The Age of Entitlement: America Since the Sixties, by Christopher Caldwell (Simon & Schuster, 352 pp., $28)
Christopher Caldwell’s new book, The Age of Entitlement, offers a striking revision of recent American history that has the advantage of being readily summarized. The polarization of political opinion and the dissolution of the American fabric, he argues, has its roots in the passage of the 1964 Civil Rights Act, which represented a sharp break with the past. “The changes of the 1960s, with civil rights at their core,” he explains, “were not just a major new element in the Constitution. They were a rival constitution, with which the original one was frequently incompatible.”
The common narrative surrounding civil rights, he maintains, is that it represented a fulfillment of the American promise of liberty. Since the Founding, America has been steadily expanding the franchise to more classes of people. From the elimination of property requirements for voting to the post-Civil War due-process amendments, from the Nineteenth Amendment granting suffrage to women to the bestowal of full citizenship on Native Americans in 1924, from desegregation and the civil rights movement to lowering the voting age, and all the way up to the Windsor and Obergefell Supreme Court decisions extending full rights to gay people, America has become fully invested in treating all its citizens as “created equal.”
As Caldwell sees it, this standard version of American history ignores the disruption caused by the key judicial decisions and legislative actions of the fifties and sixties surrounding desegregation and civil rights. The Deep South under Jim Crow was a cruel “sham democracy” and an embarrassment to American self-regard as the standard-bearer of liberty. Hence a radical adjustment of the legal status of African-Americans was immediately necessary. The unanticipated result of the legislation, however, was a constitutional crisis that we have not only not gotten over, but one which we are not even aware is going on, some 50 or 60 years into it. According to Caldwell, northern whites imagined that the Civil Rights Act would essentially force southern whites to treat black Americans as well as they did—that is, with formal recognition of equality, theoretical protection of the law, and the ostensible right to eat in the same restaurants. Whites in general—and Caldwell cites ample polling data to support this contention—expected civil rights law to be brought into effect gradually, with minimal impact on their lives and communities.
Black Americans had a different conception of the legislation. They viewed it, legitimately, as revolutionary, as a promise of fundamental, material change. Whites, Caldwell argues, “saw themselves as making a grand and magnanimous gesture, cutting a heroic figure,” while many blacks, “and the most zealous among the civil rights activists of all races, saw whites as having entered a guilty plea in the court of history, and thus as repudiating the moral posturing on which the good name and good conscience of their constitutional republic had rested.”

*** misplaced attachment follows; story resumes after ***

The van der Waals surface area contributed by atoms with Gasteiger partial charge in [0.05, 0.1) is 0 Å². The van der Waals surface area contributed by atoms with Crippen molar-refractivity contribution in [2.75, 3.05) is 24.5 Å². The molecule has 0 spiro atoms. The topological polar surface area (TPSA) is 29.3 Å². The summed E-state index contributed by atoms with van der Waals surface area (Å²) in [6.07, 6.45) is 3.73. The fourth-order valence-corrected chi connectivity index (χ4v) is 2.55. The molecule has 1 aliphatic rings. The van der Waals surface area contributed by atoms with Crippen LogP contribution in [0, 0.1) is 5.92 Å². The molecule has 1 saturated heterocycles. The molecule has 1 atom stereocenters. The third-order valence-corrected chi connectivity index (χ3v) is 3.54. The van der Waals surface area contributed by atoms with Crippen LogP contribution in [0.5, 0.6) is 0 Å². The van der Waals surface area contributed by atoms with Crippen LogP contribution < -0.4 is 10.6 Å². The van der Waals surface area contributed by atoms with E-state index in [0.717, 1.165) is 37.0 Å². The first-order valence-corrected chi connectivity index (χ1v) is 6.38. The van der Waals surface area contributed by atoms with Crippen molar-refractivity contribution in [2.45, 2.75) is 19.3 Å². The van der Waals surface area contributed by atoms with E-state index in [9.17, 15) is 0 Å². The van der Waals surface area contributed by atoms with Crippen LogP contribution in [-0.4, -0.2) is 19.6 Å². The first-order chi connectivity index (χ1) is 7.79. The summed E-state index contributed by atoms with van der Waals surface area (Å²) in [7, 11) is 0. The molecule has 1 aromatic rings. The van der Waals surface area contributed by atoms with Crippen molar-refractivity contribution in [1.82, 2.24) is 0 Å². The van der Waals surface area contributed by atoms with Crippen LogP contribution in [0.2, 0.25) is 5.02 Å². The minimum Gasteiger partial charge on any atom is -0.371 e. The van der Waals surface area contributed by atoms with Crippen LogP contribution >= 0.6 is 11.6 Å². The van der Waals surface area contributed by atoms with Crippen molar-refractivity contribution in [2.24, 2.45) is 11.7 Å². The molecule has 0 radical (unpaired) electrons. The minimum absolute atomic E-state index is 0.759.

Thus, America created a situation in which two constitutional regimes occupy the same space. The first one stresses equality of the individual before the law; the other demands that historical injustices be accounted for through affirmative action, racial preferences, and the imposition of judicial authority over broad areas of social and commercial life to ensure the erasure of inequality. The two constitutional regimes, Caldwell maintains, represent opposite and competing visions of society.
Caldwell describes how liberal activists have advanced the most ambitious reading of civil rights legislation through the courts. He points out that the now-ubiquitous practice of finding test cases and friendly judges before whom to bring such cases was, before the 1950s and Rosa Parks, considered barratry and widely disparaged. During the debates over civil rights legislation, opponents fretted that, if applied broadly, the law would even apply to the right of Mrs. Murphy, a hypothetical boarding-house operator, to choose who lives with her. Liberals dismissed the relevance of this slippery-slope argument, insisting that the government would not be interested in such trivialities. Yet with half a century’s hindsight, it seems clear that the slippery slope argument was valid.
The principle of disparate impact, for example, now governs public policy in almost every corner of American life, and where it hasn’t yet penetrated, public-interest lawyers are busy preparing test cases. Federal courts have ruled that bakers can be compelled to bake cakes in celebration of ceremonies that violate their religious beliefs; the government sues localities that haven’t built enough housing that blacks have chosen to occupy. Federal judges have stayed President Trump from imposing restrictions on illegal entry to the country on grounds that the illegal entrants are racial minorities in America—though they have never been in America. From this perspective, arguments that affirmative action was designed to help the descendants of American slavery and not the children of recent immigrants from the Dominican Republic or Iran are beside the point. Eroding the undeserved “privilege” of whites is the organizing principle.
Engaging these issues in great depth, Caldwell traces the last 50 years of elite American obeisance to the new constitutional regime, even as tens of millions of American citizens remain devoted to the original one. The Age of Entitlement provides a sharp and powerful lens through which to understand contemporary American politics. Readers may agree or not with his interpretation, but few will see our current situation in the same way again.
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